The $1 million property was purchased thanks to Moris (Moshe) and Lilian Tabacinik, who are well-known philanthropists, especially in Florida, where they reside. The Oirechmans will continue to fundraise to build the new facility.

‘Fulfillment and Meaning’

Anna Marks-Shafton, 22, of Sarasota, Fla., became Shomer Shabbat (observant) in large part because of Chabad and the Oirechmans. Originally from Sarasota, she recently graduated from FSU with a degree in hospitality.

Rabbi Schneur and Chanie Oirechman
Rabbi Schneur and Chanie Oirechman

The Oirechmans had suggested that she attend IsraeLinks, a Chabad on Campus program that offers college students an in-depth exploration of Israel and their Jewish heritage. After her trip last summer, Marks-Shafton says she came home transformed and next year plans to attend seminary in Jerusalem.

The graduating senior has regularly attended Chabad classes and programs for four years. “It completely changed my life, changed my direction,” she says. “I now have a feeling of fulfillment and meaning.”

Michelle Faidengold of Westin, Fla., who graduates this month with a degree in marketing management, started going to Chabad her very first week at school.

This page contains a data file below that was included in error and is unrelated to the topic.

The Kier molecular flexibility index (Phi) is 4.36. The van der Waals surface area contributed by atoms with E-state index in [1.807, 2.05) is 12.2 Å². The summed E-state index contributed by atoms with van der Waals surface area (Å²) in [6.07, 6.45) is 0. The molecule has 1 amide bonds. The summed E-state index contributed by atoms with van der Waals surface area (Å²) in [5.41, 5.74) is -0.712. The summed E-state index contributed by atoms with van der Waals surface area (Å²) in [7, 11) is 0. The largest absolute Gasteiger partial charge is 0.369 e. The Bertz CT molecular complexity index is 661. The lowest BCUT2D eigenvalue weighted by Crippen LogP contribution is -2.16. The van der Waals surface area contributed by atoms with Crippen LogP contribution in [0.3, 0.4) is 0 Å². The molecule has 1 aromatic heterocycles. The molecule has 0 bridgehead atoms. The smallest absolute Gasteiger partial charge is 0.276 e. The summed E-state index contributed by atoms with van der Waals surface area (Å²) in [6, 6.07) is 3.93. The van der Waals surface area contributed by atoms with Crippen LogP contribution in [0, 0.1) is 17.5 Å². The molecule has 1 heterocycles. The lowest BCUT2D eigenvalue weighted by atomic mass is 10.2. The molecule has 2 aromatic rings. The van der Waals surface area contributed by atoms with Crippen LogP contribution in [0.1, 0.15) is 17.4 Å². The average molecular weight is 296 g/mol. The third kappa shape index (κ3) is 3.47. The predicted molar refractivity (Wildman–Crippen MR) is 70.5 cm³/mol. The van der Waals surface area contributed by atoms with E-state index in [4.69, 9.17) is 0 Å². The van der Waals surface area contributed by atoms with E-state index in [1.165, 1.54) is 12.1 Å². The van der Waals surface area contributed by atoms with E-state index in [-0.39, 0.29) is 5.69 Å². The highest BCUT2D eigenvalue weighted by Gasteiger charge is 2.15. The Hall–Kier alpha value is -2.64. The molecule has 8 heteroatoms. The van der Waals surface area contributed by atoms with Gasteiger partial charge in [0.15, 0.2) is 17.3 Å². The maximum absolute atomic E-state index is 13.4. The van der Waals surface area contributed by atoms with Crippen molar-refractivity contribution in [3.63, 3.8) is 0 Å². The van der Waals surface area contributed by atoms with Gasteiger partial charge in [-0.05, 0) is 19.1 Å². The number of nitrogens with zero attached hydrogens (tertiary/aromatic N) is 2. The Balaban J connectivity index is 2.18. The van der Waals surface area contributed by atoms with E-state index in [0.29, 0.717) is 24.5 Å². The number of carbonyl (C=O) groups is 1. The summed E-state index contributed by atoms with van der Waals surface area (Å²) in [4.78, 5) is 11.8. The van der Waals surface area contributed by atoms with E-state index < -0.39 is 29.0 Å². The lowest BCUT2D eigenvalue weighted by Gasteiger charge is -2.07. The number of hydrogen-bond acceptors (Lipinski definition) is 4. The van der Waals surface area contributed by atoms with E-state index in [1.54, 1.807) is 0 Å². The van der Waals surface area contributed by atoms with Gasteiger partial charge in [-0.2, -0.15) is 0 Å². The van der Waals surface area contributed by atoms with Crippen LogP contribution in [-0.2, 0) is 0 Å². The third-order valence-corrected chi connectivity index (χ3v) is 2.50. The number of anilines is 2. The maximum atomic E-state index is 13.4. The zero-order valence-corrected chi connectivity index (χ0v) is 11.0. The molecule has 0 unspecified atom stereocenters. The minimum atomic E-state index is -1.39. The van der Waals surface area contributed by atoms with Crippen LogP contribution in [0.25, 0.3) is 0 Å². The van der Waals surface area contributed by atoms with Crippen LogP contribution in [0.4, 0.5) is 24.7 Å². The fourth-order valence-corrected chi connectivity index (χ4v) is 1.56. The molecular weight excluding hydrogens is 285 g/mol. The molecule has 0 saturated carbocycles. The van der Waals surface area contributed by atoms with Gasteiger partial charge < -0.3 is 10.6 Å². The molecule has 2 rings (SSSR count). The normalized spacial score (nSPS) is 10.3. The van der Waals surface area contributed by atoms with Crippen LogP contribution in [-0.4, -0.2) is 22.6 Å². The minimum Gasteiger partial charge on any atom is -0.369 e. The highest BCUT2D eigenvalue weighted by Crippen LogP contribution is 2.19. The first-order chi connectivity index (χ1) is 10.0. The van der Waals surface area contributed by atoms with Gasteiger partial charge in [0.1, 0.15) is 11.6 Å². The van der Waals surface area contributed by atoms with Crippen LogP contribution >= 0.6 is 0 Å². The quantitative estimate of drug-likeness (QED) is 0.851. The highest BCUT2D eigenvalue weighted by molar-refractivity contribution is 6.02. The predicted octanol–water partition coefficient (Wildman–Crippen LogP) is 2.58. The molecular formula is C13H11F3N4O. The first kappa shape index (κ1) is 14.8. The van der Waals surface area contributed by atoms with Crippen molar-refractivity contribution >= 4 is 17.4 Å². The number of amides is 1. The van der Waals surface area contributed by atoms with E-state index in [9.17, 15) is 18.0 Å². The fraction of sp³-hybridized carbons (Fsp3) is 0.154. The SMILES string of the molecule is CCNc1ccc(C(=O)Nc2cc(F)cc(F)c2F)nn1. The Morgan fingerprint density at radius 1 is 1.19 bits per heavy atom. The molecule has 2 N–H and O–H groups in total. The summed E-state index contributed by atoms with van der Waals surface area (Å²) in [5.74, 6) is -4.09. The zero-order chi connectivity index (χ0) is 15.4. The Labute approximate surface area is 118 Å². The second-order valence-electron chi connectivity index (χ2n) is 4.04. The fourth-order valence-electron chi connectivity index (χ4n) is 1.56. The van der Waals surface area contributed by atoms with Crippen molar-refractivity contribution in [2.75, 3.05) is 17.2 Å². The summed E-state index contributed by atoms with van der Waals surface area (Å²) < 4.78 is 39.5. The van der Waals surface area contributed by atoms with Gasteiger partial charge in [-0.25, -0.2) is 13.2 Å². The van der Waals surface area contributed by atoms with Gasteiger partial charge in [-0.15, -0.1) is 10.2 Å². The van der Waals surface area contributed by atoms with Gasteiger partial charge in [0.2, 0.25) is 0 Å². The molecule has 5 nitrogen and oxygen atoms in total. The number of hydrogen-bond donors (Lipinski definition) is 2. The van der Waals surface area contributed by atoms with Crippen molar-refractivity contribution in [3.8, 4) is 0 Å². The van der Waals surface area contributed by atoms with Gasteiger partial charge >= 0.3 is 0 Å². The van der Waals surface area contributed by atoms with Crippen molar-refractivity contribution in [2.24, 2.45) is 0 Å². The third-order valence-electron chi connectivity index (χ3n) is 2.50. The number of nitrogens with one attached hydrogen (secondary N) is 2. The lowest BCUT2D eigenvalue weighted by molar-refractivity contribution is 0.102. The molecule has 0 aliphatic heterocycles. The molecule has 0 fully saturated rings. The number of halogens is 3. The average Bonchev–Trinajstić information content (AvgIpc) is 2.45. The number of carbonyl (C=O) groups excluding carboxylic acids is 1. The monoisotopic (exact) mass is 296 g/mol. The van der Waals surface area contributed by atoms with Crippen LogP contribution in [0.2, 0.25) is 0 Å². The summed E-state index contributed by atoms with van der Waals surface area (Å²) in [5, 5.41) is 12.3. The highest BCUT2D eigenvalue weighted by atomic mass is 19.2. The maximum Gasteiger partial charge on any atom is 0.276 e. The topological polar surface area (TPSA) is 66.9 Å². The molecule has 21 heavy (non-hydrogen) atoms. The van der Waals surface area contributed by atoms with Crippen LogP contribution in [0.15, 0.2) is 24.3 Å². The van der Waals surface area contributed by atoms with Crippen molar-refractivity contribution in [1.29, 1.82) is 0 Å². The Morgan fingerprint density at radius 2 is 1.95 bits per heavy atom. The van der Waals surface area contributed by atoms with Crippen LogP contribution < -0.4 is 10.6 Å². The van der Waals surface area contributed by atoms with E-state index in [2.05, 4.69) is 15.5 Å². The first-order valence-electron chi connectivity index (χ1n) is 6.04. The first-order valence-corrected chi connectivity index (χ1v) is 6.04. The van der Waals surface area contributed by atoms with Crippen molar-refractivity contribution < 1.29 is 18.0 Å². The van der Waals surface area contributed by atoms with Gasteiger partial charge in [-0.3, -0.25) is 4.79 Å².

The 22-year-old notes that she grew up traditional, but learned more from taking classes—and the ensuing deep conversations—at Chabad. She was very active with Chabad all four years on campus and even created the Chabad at FSU Facebook page.

Chanie Oirechman, second from right, holds a weekly Tanya class for women.
Chanie Oirechman, second from right, holds a weekly Tanya class for women.

Faidengold studied at the Mayanot Institute of Jewish Studies program in Jerusalem during the summer between her sophomore and junior years, which she describes as a “totally different experience” for her in that it added vibrancy and helped really connect her to her Judaism.

On a more personal level, the Oirechman family has had a huge impact on her life, she says. She has spent quality time with them, helping prepare Shabbat meals each week, and sharing holidays and university-related events.

“I always call Chanie and ask for guidance. She always gives me good advice,” says Faidengold, adding that the highlight of her time at FSU has been her connection with Chabad.

For her part, Chanie Oirechman says she just tries to be there to offer support. And she adds that the college students boost her family as well: “Our kids have benefited a lot from all the people who come to our home.”

Faidengold, however, attributes the credit right back to them.

“When people go to college, they try to find themselves. Many just let loose before marriage and a career,” she says, emphasizing that Chabad was her “rock”—a constant source of connection and spirituality. “I was very fortunate to have a home away from home.”

Continues Faidengold: “I definitely applaud and appreciate their dedication and hard work, the excitement and joy they bring, and the way they move to an area like Tallahassee that has no Jewish community and dedicate their lives to teaching people about Judaism.”

Chabad holds classes, events and holiday programs for university students, and also hosts more casual activities, like this barbecue.
Chabad holds classes, events and holiday programs for university students, and also hosts more casual activities, like this barbecue.